What capabilities do you need to become a proofreader?

Having a college degree is not always required. However, most companies love to hire those who have degrees because they’re usually more experienced and proven to be reliable.

Relevant qualifications include:

  1. A GCSE (General Certificate of Secondary Education) in English (if you’re from the UK)
  2. Be proficient in written and spoken English.
  3. Have a Bachelor’s degree or higher. Or a university degree in English, journalism, or publishing. 
  4. Proofreading qualifications – the best way to gain entry into this role is by enrolling in Proofread Anywhere by Caitlin. This can help you prepare and build all the skills you need to become a proofreader.


Bonus: If you want to start an online proofreading home business to earn up to $40,000 per year then try this course by Caitlin Pyle.




If you don’t have any formal education yet, you may want to consider taking courses or enrolling in training programs like the one above.

Some proofreaders learn by doing while others take classes. Either way, you must be willing to put in the time and effort to get where you want to go.

If you want to work in a specific industry, ensure relevant certifications or training. 

But if you don’t have any formal education, you can start by learning the basics first.

Here’s what you must know before starting your proofreading career: –

  • How to read and understand written English.
  • The difference between passive voice and active voice.
  • How to identify common grammatical errors.
  • How to spot different types of typos and grammatical errors

Once you have the basic knowledge about reading and writing, it’s time to start practicing.

You can join a local community of proofreaders or look for freelance opportunities. Freelance proofreading is excellent because you can choose when and how much you want to work.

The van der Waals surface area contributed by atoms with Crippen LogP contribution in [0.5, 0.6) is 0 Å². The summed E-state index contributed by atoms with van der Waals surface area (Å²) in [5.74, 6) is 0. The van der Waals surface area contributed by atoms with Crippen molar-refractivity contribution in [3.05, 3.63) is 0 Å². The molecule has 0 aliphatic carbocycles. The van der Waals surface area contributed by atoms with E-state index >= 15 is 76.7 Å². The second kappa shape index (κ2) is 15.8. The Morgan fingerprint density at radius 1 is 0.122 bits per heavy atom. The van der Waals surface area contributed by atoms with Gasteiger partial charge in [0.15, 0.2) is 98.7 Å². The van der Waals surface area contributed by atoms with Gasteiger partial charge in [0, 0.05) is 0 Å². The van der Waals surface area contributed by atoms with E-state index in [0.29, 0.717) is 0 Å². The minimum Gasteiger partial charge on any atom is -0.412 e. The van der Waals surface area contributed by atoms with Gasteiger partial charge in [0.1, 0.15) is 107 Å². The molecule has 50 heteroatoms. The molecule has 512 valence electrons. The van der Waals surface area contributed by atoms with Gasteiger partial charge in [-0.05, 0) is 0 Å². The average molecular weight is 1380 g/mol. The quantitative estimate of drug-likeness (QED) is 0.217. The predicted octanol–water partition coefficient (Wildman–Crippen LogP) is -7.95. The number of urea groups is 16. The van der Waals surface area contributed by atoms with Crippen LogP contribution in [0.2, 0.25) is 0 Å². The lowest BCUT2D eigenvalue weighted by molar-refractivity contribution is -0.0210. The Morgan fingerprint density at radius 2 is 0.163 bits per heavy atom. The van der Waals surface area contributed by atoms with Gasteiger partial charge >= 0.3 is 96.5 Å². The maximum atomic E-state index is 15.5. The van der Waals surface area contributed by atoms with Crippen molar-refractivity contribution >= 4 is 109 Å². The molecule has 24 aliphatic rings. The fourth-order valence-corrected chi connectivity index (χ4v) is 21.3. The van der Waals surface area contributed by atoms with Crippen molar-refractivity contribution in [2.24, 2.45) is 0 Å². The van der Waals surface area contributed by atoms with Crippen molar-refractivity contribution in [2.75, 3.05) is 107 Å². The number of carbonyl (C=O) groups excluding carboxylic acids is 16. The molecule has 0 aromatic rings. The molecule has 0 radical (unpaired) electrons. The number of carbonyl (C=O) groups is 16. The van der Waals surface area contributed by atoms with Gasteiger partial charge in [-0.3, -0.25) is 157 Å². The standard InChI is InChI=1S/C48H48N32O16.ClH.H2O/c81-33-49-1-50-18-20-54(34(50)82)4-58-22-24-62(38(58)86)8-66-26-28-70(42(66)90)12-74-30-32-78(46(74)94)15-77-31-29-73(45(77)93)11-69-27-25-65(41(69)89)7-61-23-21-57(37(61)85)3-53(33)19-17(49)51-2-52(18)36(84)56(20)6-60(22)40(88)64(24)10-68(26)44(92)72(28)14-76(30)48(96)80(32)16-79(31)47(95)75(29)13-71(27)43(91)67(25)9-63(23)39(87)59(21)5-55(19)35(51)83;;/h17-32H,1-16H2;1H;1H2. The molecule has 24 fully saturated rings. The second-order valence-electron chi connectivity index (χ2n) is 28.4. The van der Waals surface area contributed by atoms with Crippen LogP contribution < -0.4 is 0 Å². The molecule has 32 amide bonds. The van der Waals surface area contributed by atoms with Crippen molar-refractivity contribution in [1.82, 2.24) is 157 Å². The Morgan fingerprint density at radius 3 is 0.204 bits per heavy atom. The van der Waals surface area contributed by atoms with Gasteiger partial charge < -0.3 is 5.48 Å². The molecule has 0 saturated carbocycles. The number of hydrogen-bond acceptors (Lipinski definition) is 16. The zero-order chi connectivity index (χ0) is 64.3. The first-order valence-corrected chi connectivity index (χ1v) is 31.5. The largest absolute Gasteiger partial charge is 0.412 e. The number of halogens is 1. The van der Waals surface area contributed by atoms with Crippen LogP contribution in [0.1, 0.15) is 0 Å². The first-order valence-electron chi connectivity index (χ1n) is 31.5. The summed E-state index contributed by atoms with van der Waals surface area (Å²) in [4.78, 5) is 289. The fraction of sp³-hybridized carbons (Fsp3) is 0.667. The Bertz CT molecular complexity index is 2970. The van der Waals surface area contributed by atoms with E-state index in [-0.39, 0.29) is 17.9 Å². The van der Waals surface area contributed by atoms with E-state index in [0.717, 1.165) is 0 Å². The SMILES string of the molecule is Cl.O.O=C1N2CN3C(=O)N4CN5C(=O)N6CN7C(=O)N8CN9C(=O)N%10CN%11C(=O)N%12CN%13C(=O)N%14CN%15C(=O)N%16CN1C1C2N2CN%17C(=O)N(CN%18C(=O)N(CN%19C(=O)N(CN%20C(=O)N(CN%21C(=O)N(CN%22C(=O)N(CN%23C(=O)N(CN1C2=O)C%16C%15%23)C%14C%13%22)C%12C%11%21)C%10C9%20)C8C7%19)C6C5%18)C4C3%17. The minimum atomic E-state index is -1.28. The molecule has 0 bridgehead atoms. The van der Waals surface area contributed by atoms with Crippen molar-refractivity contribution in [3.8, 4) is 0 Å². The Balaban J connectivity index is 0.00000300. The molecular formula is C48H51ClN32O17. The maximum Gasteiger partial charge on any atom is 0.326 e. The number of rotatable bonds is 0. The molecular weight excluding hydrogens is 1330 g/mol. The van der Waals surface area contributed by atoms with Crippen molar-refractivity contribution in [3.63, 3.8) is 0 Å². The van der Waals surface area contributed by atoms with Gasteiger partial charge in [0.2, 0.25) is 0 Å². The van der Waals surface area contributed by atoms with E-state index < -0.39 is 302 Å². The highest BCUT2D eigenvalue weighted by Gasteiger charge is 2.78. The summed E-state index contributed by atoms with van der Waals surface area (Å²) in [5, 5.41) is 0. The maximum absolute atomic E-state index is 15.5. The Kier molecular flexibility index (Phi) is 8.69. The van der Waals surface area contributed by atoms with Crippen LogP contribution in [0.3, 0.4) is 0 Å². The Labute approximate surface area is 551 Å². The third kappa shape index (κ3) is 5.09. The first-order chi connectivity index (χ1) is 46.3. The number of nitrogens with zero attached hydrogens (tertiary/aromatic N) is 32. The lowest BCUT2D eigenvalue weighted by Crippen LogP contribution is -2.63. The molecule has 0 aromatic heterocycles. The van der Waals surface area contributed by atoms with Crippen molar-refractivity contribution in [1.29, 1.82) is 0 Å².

A good place to start looking for freelance proofreading gigs is Upwork. It’s one of the largest freelancing websites with over 1 million registered professionals.

Upwork has many categories, including editing, content creation, and translation.


Proofreading Certification

Certification is a great way to prove that you know what you’re doing. When employers see a certificate, they assume that you’ve gone beyond just learning the basics.

There are various levels of proofreading certifications available. Here are some of them:

Or you can even take an online course from Udemy or Skillshare to build your proofreading skillset. And start your proofreading career. 


How To Become a Proofreader 

In this section, I will walk you through a step-by-step process that can help you become a proofreader.

I’ll explain how to prepare yourself for the proofreading profession, how to find a proofreading job, and how to become a professional proofreader.


Step 1: Get Educated

Proofreading requires a lot of patience, attention to detail, and a strong understanding of grammar and spelling rules. If you don’t have these qualities, proofreading is not for you. 

So, before you start working as a proofreader, make sure that you develop all the required skills.

The best way to improve your proofreading skills is to get educated, and there are many ways to do so.

Some people prefer to study at university. But there are also other options like taking online courses, attending classes in person, or simply watching videos on YouTube.